When the day arrives, George Lepp, the photographer assigned to the project, gets the experience off to a good start by draining a thousand quarters from an Imperial Palace slot machine. Richie Clyne greets us warmly anyway, gives us a quick tour of the collection, and sends us to the restoration shops to meet Joe Dickie, the man in charge of making museum pieces out of decrepit hulks. Joe is to be my tank commander and driving instructor. While an assistant gasses and lubes the General for a test run, Joe ushers me through the various departments that erase the ravages of time in the preparation of cars and trucks for the city's premier auto museum. I find that the last V-16 Cadillac purchased by W.C. Fields is next in line for a complete tear-down and build-up. A worker is applying the finishing touches to a royal-blue-and-gold 1914 Rolls-Royce Silver Ghost. The shop holds five to ten machines in various states of restoration, and an adjoining warehouse contains another twenty or thirty pieces invarious states of disrepair. We wander around a World War I Renault tank, a pair of custom-bodied 770K Mercedes, an experimental Chrysler hardtop convertible built in the early forties, and a lifetime supply of teardrop headlamps. Need an engine for your Sherman tank or a fender for your Wills Sainte Claire?

Eleven skilled craftsmen are on the payroll, and all the stripping, cleaning, machining, mechanical assembly, woodwork, painting, and upholstery are done under one roof. The shop handles everything but plating in-house. Joe Dickie is the boss and also the master panel beater, whose occasional job it is to hand-hammer a new fender or door skin from a flat sheet of metal. Charles Lindsay, the resident upholsterer, proudly spits tacks the same way his guild did 60 years ago, and he staunchly refuses to stuff the seats he refurbishes with anything but authentic cotton batting. But this is not the time to revel in overstuffed seats and polished brass. We adjourn to the driveway, where the Sherman tank waits with all the spit and polish of a Dempster-Dumpster. Although our test tank hasn't exactly been through a war, it's one long restoration project away from being a pristine, low-mileage cream puff ready for the front row of the Imperial Palace collection. Its rubber track pads are chunked and badly in need of a manicure, its olive-drab paint job is duller than dishwater, and one of its hatches is frozen in the open position. There will be no need to be gentle with the equipment today, for this is one Sherman that's rough and ready to butt heads with all corners. You couldn't hurt it with a hand grenade.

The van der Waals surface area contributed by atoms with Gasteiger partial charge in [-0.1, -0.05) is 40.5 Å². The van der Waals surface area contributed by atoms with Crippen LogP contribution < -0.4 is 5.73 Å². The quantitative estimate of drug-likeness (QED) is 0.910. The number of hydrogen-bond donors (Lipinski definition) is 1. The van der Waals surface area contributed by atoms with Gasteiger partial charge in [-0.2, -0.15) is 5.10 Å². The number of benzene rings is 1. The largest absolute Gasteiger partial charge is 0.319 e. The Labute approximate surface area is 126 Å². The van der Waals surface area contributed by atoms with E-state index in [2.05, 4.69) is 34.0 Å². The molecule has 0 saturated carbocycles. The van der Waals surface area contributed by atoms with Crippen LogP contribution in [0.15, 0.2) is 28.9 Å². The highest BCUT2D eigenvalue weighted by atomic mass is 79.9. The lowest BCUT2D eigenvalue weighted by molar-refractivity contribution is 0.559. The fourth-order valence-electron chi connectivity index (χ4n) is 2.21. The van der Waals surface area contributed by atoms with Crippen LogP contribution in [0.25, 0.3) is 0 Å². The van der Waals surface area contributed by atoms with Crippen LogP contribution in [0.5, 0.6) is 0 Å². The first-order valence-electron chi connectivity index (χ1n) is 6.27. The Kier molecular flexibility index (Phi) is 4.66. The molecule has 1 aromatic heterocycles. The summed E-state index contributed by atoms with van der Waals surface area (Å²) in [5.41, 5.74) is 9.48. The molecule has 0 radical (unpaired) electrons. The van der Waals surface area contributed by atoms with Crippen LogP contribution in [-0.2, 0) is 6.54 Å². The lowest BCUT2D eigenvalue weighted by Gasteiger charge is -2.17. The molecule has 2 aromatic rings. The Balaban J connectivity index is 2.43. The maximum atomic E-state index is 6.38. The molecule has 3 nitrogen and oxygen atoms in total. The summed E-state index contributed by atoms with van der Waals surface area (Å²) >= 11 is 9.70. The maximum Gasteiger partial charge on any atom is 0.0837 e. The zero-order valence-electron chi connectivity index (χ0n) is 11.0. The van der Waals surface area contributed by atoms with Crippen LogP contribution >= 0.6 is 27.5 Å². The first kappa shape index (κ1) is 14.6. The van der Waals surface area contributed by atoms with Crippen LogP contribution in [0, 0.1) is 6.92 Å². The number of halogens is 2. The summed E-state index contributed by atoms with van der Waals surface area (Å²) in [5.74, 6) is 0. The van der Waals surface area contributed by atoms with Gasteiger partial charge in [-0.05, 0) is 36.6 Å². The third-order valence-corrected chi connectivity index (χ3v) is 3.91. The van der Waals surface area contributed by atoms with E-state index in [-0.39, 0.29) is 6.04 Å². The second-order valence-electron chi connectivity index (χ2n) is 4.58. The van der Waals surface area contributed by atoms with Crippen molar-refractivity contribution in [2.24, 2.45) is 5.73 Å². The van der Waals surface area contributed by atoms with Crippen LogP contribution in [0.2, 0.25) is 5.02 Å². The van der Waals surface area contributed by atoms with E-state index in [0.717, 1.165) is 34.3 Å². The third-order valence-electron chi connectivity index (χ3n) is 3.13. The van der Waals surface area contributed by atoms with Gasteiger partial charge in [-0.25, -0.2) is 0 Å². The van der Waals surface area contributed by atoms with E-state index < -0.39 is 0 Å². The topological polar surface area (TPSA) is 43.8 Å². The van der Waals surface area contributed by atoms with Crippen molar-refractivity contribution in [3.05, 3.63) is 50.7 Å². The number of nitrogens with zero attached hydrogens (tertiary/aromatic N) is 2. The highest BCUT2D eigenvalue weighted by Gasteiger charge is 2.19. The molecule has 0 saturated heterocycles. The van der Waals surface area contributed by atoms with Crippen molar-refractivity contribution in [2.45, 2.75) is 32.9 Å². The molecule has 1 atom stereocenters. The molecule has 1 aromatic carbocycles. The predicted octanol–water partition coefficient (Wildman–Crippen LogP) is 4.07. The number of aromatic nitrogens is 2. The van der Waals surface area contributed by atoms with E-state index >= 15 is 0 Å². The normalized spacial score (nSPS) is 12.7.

Joe drops through an open manhole at the front corner of the sloping hull and cranks the mighty engine to life. Eight huge gasoline-burning cylinders in a 60-degree V-block cough a cloud of blue-white smoke out the back and rattle the air with sounds that make you think aircraft more than semi truck. As a matter of fact, the Sherman's Ford-built 1099-cubic-inch prime mover was originally conceived as a V-12 aircraft engine; it was demoted to ground-pounder duty when its vibration characteristics were deemed unacceptable for the heavens. Today, it's spitting through its carburetors during warmup, but otherwise it's quite ready to foment fear and loathing in Las Vegas. Joe threads the tank through the local complex of industrial buildings, down an alley or two, and across a thoroughfare teeming with four lanes of traffic. The sin-city civilians screech to a halt and gape at our procession: one World War II jeep, one Sherman tank, one journalist atop the tank doing a poor Patton-into-the-breach imitatiot and two men on foot to clear the path. There are no casualties as we clank-squeak across the street to soft ground as speedily as our tracks will carry us. Luckily, the Imperial Palace owns a vacant lot within a block or two of the shops, and it's perfect for our reenactment of the 1942-43 North Africa campaign.